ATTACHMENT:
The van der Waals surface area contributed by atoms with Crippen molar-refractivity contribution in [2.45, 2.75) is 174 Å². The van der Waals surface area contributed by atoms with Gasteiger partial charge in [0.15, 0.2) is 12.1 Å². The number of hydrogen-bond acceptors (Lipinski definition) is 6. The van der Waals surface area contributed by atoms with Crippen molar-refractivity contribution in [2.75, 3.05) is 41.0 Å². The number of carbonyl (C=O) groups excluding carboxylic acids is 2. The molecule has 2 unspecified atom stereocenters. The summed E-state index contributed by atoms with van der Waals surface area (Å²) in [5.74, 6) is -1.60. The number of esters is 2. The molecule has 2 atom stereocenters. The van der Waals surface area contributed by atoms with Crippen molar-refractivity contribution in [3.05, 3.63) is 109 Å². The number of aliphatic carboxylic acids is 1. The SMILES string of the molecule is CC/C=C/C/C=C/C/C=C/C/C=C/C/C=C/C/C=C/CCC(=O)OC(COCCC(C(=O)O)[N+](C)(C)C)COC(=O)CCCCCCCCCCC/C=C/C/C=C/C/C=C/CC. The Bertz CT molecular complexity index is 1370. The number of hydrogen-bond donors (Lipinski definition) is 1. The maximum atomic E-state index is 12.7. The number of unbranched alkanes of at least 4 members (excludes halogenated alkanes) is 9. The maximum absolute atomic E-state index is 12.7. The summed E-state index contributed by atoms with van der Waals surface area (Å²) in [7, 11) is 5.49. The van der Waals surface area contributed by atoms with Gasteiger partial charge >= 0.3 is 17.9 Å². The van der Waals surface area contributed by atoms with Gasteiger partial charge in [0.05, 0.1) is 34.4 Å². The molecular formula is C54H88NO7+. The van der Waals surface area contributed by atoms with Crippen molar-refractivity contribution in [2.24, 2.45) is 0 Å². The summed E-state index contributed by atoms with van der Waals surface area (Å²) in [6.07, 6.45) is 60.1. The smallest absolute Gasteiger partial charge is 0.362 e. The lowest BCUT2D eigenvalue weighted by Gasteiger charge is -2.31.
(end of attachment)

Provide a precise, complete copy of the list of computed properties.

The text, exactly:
The van der Waals surface area contributed by atoms with Crippen molar-refractivity contribution in [2.45, 2.75) is 174 Å². The van der Waals surface area contributed by atoms with Gasteiger partial charge in [0.15, 0.2) is 12.1 Å². The number of hydrogen-bond acceptors (Lipinski definition) is 6. The van der Waals surface area contributed by atoms with Crippen molar-refractivity contribution in [2.75, 3.05) is 41.0 Å². The number of carbonyl (C=O) groups excluding carboxylic acids is 2. The molecule has 2 unspecified atom stereocenters. The summed E-state index contributed by atoms with van der Waals surface area (Å²) in [5.74, 6) is -1.60. The number of esters is 2. The molecule has 2 atom stereocenters. The van der Waals surface area contributed by atoms with Crippen molar-refractivity contribution in [3.05, 3.63) is 109 Å². The number of aliphatic carboxylic acids is 1. The SMILES string of the molecule is CC/C=C/C/C=C/C/C=C/C/C=C/C/C=C/C/C=C/CCC(=O)OC(COCCC(C(=O)O)[N+](C)(C)C)COC(=O)CCCCCCCCCCC/C=C/C/C=C/C/C=C/CC. The Bertz CT molecular complexity index is 1370. The number of hydrogen-bond donors (Lipinski definition) is 1. The maximum atomic E-state index is 12.7. The number of unbranched alkanes of at least 4 members (excludes halogenated alkanes) is 9. The maximum absolute atomic E-state index is 12.7. The summed E-state index contributed by atoms with van der Waals surface area (Å²) in [7, 11) is 5.49. The van der Waals surface area contributed by atoms with Gasteiger partial charge >= 0.3 is 17.9 Å². The van der Waals surface area contributed by atoms with Gasteiger partial charge in [0.05, 0.1) is 34.4 Å². The molecular formula is C54H88NO7+. The van der Waals surface area contributed by atoms with Crippen molar-refractivity contribution in [2.24, 2.45) is 0 Å². The summed E-state index contributed by atoms with van der Waals surface area (Å²) in [6.07, 6.45) is 60.1. The smallest absolute Gasteiger partial charge is 0.362 e. The lowest BCUT2D eigenvalue weighted by Gasteiger charge is -2.31.